A CHALLENGE: Rewriting Arthur Griffith’s role in the Treaty negotiations

Arthur Griffith.

For nearly ninety years, Frank Pakenham’s 1935 account of the Anglo-Irish Treaty talks in London (Peace by Ordeal) has dominated the narrative of what happened in 1921 and subsequently. It is challenged robustly and at length here by Prof. Colum Kenny, a recent biographer of Arthur Griffith, with particular reference to the proposal for a boundary commission to delimit Northern Ireland.

On this the centenary of Griffith’s death on 12 August 1922, Kenny’s substantial article greatly elaborates his argument as found more briefly in a broad context in his recent book Midnight in London: The Anglo-Irish Treaty Crisis 1921 (Eastwood, 2021). Here now, full academic referencing and new sources are added, and the specific matter is teased out in detail as a useful resource for historians.

Kenny argues that the damning of Griffith helped to frame the Treaty as a disappointment instead of depicting it as the best that could be achieved on the back of a stalled and weakening War of Independence. This framing gave retrospective cover to those who had defied the majority of TDs and citizens who were in favour of working the Treaty.

The damning of Griffith helped to frame the Treaty as a disappointment instead of depicting it as the best that could be achieved on the back of a stalled and weakening War of Independence.

The interpretation of events in London on the weekend of 12–13 November 1921 is central to an understanding of the negotiations that resulted the following month in an agreement for a treaty leading to the foundation of the Irish Free State. This article examines the draft proposal for a boundary commission. It considers a crucial memorandum that then contained that proposal, a copy of which Prime Minister Lloyd George dramatically flourished during the final negotiations on the night of 5–6 December – in what Erskine Childers called ‘a strange episode’. Lloyd George reportedly claimed that Arthur Griffith had agreed to its contents.

The article rejects Frank Pakenham’s influential version of events which relied for its authority on a much later conversation with the former Tory leader and British Treaty negotiator Austen Chamberlain. In a recent ‘Platform’ piece for History Ireland in July/August 2022 (‘Redeeming Dev, Damning Griffith: Pakenham’s Peace by Ordeal’), Kenny has profiled Pakenham – who was close to Chamberlain, Birkenhead and de Valera – and advises caution in relying on the future Lord Longford.

The present article refutes suggestions that Arthur Griffith signed or agreed unconditionally to the Boundary Commission proposal when it was shown to him in November, and that he thus weakened the Irish negotiating position. It posits a more sanguine interpretation of what occurred, paying close attention to the detail of contemporary sources.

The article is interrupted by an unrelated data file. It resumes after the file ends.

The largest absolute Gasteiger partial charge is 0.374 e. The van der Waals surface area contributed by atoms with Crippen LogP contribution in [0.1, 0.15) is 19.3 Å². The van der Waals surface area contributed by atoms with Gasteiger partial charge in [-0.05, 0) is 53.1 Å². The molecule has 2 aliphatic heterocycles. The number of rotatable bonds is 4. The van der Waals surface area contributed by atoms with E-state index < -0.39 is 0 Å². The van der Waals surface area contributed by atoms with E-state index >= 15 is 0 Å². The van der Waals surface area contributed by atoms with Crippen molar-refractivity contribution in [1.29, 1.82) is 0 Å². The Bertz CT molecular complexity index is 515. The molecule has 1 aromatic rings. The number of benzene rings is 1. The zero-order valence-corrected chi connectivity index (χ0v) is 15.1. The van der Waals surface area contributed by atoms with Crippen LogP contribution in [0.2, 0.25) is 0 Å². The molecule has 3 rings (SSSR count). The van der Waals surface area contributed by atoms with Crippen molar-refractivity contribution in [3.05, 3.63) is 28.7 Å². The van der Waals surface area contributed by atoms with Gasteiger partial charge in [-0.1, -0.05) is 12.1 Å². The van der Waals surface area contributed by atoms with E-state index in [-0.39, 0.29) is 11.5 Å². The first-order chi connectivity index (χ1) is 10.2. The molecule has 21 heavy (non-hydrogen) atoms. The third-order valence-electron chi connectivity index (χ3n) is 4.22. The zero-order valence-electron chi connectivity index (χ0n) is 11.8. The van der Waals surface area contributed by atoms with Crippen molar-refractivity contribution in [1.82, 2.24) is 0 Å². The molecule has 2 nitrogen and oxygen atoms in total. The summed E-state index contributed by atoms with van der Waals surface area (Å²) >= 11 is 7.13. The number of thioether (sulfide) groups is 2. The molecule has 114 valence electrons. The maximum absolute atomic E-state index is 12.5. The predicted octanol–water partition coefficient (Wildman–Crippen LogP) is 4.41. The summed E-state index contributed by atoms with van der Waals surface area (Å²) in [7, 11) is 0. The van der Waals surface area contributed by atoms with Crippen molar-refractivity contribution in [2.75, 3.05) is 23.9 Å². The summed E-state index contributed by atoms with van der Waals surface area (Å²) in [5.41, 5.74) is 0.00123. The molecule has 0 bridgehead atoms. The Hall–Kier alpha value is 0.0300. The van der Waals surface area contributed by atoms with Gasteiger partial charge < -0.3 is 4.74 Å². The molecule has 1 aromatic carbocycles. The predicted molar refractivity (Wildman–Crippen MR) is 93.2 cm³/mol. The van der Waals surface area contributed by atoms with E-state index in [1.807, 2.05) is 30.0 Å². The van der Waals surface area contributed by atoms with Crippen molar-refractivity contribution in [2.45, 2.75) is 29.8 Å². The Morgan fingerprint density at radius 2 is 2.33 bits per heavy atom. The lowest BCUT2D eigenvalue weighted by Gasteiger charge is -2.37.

This article was earlier submitted to a leading Irish history journal for publication. Its Reader Report found the article “interesting, persuasive and well-researched” but it was rejected for publication because the key argument was said to have been “strongly stated” and already “out there” in Midnight in London.

The author wishes to assure readers of the IRISH STORY website that his research on this subject has been continuing since that book went to print, including by way of further original archival research in Ireland and Britain. The entire footnote apparatus alone is new and is crucial to the authority of the argument, and is not found in Midnight in London because that book was intended for a more general readership. The author is grateful to John Dorney, chief editor of the IRISH STORY for providing a vehicle for this referenced elaboration of a challenge to historians to reinterpret critically the historiography of the Treaty and Civil War.

The full article is here.


Dr Colum Kenny BCL, BL, is a professor emeritus of Dublin City University. A former chair of the DCU Masters in Journalism programme, he is a founding and council member of the Irish Legal History Society. His books include King’s Inns and the Kingdom of Ireland (Irish Academic Press, 1992), An Irish-American Odyssey: The Remarkable Rise of the O’Shaughnessy Brothers (University of Missouri Press, 2014), The Enigma of Arthur Griffith: ‘Father of Us All’ (Merrion Press, 2020) and Kenmare: History and Survival – Fr John O’Sullivan and the Famine Poor (Eastwood, 2021). His most recent journal article, ‘“It is Notorious that a Lawyer Cannot Draft His Own Will Clearly”’ (Irish Jurist, 68 [2022]) looks at British and Irish lawyers who worked on the text of the Treaty.




The author welcomes observations on the article and the correction of any errors, at [email protected]

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